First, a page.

Friday, March 11, 2005

Teenagers special: The original rebels


Though the teenage years are most commonly defined by raging hormones, the development of secondary sexual characteristics and attitude problems, what is unique in humans is this sudden and rapid increase in body size following a long period of very slow growth. No other primate has a skeletal growth spurt like this so late in life. Why do we?

Instant Expert: Teenagers

The teenager is a uniquely human phenomenon.

Adolescents are known to be moody, insecure, argumentative, angst-ridden, impulsive, impressionable, reckless and rebellious. Teenagers are also characterised by odd sleeping patterns, awkward growth spurts, bullying, acne and slobbish behaviour. So what could be the possible benefit of the teenage phase?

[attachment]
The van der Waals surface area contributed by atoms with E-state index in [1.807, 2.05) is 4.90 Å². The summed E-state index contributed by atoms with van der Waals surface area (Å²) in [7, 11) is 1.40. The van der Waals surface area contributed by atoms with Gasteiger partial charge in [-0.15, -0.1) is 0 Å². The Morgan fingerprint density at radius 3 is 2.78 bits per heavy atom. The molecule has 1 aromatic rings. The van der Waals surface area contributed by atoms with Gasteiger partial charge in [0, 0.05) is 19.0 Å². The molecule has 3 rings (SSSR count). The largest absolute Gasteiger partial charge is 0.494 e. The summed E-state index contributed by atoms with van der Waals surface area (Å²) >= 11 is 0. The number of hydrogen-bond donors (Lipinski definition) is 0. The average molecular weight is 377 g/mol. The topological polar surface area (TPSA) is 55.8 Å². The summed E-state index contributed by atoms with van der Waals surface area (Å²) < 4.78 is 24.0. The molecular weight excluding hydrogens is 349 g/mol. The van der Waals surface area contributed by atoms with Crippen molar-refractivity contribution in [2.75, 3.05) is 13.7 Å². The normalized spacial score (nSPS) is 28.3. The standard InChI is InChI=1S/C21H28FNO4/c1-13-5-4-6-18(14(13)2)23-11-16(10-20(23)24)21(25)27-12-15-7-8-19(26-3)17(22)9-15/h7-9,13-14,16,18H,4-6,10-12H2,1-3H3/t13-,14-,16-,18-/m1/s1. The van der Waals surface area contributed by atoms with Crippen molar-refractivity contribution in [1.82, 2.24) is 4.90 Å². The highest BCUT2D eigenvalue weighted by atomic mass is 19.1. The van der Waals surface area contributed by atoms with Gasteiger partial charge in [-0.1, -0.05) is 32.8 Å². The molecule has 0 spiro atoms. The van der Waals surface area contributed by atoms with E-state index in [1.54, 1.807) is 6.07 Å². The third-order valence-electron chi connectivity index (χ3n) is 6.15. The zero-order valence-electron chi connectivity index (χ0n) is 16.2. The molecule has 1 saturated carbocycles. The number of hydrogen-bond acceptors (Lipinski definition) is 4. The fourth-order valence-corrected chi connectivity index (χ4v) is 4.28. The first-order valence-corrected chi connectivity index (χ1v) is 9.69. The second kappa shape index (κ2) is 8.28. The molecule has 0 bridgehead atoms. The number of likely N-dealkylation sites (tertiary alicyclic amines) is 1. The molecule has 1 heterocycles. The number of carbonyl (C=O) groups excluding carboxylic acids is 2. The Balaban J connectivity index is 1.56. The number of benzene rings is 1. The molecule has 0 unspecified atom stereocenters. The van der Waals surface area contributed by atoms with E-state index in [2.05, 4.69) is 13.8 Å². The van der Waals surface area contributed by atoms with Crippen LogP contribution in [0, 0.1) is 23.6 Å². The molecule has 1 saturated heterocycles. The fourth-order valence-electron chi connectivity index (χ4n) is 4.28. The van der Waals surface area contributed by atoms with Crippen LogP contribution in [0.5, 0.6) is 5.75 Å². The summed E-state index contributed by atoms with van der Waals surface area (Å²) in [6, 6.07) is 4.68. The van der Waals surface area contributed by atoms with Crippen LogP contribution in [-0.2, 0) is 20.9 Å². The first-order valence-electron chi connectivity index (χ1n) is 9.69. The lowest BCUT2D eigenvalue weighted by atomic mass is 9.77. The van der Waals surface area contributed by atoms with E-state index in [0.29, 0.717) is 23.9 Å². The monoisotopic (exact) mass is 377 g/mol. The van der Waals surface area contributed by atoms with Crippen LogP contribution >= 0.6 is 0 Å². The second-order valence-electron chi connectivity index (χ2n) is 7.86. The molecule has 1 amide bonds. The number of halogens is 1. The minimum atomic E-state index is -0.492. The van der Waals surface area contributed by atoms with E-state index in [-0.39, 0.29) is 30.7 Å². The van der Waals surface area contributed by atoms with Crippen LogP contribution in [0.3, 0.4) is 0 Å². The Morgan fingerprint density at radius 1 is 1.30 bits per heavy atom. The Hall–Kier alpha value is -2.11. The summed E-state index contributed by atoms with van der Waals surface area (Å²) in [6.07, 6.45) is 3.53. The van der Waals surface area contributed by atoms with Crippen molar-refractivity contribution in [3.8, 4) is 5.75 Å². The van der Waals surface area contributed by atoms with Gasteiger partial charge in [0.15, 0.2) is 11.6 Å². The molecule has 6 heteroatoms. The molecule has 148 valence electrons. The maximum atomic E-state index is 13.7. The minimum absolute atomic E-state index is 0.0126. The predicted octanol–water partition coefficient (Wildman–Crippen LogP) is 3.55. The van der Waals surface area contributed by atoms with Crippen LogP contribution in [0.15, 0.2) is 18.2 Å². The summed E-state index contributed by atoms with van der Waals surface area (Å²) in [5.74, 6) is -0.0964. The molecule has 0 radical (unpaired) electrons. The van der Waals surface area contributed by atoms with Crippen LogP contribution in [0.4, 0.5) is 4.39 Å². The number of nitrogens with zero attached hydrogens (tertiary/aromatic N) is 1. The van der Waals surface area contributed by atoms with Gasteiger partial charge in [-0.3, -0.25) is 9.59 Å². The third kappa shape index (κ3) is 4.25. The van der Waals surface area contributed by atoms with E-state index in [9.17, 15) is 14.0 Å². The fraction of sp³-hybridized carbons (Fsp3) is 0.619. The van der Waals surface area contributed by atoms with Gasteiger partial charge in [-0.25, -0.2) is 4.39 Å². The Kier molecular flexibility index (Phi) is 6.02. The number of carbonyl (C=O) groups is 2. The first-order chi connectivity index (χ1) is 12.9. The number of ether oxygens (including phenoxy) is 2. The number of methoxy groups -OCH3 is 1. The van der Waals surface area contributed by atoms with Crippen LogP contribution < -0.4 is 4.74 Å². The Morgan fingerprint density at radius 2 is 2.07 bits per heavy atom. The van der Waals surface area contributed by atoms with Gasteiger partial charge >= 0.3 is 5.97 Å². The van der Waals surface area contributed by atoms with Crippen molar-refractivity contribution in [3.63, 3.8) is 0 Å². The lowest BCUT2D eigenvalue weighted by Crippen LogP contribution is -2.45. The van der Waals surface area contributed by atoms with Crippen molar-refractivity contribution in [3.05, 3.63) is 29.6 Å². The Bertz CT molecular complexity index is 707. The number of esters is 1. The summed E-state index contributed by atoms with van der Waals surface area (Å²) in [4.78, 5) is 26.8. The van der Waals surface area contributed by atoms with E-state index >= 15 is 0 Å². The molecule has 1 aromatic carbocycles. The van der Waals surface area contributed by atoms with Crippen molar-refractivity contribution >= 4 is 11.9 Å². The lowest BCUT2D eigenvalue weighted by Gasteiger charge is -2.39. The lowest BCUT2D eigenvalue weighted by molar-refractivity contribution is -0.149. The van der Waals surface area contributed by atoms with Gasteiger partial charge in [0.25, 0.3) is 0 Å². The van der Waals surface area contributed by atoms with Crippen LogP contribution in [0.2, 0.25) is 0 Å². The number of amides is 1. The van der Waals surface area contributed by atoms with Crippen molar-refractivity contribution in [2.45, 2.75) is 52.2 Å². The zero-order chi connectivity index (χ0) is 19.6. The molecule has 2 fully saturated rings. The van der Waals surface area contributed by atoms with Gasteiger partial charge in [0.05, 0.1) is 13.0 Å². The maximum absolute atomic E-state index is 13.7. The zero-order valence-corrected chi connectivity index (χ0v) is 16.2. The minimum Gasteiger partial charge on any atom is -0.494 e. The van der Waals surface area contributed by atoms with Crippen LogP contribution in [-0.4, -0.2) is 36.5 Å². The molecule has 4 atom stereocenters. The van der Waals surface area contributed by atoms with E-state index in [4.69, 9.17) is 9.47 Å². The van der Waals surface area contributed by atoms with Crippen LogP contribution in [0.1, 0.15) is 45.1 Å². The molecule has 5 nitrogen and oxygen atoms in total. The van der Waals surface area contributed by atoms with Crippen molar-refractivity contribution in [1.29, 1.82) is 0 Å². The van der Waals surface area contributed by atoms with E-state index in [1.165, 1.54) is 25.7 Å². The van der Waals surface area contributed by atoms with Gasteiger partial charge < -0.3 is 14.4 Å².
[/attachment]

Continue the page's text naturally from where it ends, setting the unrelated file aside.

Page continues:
Most other animals - apes and human ancestors included - skip that stage altogether, developing rapidly from infancy to full adulthood. Humans, in contrast, have a very puzzling four-year gap between sexual maturity and prime reproductive age. Anthropologists disagree on when the teenage phase first evolved, but pinpointing that date could help define its purpose more..
Further links into the mysterious teen mind can be found here

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